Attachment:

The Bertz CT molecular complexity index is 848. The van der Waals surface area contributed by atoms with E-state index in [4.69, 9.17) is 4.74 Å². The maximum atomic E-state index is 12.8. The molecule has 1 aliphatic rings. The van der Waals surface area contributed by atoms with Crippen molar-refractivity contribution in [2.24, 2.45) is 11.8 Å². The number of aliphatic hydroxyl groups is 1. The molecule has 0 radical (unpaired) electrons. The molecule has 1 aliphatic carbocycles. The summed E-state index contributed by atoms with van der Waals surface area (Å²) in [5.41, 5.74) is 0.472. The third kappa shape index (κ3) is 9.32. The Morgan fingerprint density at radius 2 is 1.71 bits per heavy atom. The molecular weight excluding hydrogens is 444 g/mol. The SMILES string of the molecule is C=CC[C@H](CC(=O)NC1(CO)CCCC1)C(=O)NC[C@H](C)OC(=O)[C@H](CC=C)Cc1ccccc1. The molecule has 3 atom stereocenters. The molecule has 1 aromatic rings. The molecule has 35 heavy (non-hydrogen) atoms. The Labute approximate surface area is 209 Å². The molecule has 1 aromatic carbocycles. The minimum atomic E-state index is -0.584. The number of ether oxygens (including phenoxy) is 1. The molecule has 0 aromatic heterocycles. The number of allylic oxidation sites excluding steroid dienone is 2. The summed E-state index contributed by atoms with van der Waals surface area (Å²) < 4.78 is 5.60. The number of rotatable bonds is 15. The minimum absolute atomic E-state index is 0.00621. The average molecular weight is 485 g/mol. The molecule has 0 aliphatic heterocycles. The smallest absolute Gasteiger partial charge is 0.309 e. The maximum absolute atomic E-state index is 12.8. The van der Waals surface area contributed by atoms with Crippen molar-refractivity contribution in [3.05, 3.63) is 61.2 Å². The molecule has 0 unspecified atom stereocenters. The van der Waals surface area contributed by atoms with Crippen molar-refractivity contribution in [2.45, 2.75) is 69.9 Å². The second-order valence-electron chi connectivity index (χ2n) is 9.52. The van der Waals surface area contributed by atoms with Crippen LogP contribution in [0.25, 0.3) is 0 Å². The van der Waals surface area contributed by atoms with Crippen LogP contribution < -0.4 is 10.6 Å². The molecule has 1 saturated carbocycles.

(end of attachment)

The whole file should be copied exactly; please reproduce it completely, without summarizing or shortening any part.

The Bertz CT molecular complexity index is 848. The van der Waals surface area contributed by atoms with E-state index in [4.69, 9.17) is 4.74 Å². The maximum atomic E-state index is 12.8. The molecule has 1 aliphatic rings. The van der Waals surface area contributed by atoms with Crippen molar-refractivity contribution in [2.24, 2.45) is 11.8 Å². The number of aliphatic hydroxyl groups is 1. The molecule has 0 radical (unpaired) electrons. The molecule has 1 aliphatic carbocycles. The summed E-state index contributed by atoms with van der Waals surface area (Å²) in [5.41, 5.74) is 0.472. The third kappa shape index (κ3) is 9.32. The Morgan fingerprint density at radius 2 is 1.71 bits per heavy atom. The molecular weight excluding hydrogens is 444 g/mol. The SMILES string of the molecule is C=CC[C@H](CC(=O)NC1(CO)CCCC1)C(=O)NC[C@H](C)OC(=O)[C@H](CC=C)Cc1ccccc1. The molecule has 3 atom stereocenters. The molecule has 1 aromatic rings. The molecule has 35 heavy (non-hydrogen) atoms. The Labute approximate surface area is 209 Å². The molecule has 1 aromatic carbocycles. The minimum atomic E-state index is -0.584. The number of ether oxygens (including phenoxy) is 1. The molecule has 0 aromatic heterocycles. The number of allylic oxidation sites excluding steroid dienone is 2. The summed E-state index contributed by atoms with van der Waals surface area (Å²) < 4.78 is 5.60. The number of rotatable bonds is 15. The minimum absolute atomic E-state index is 0.00621. The average molecular weight is 485 g/mol. The molecule has 0 aliphatic heterocycles. The smallest absolute Gasteiger partial charge is 0.309 e. The maximum absolute atomic E-state index is 12.8. The van der Waals surface area contributed by atoms with Crippen molar-refractivity contribution in [3.05, 3.63) is 61.2 Å². The molecule has 0 unspecified atom stereocenters. The van der Waals surface area contributed by atoms with Crippen molar-refractivity contribution in [2.45, 2.75) is 69.9 Å². The second-order valence-electron chi connectivity index (χ2n) is 9.52. The van der Waals surface area contributed by atoms with Crippen LogP contribution in [0.25, 0.3) is 0 Å². The van der Waals surface area contributed by atoms with Crippen LogP contribution < -0.4 is 10.6 Å². The molecule has 1 saturated carbocycles.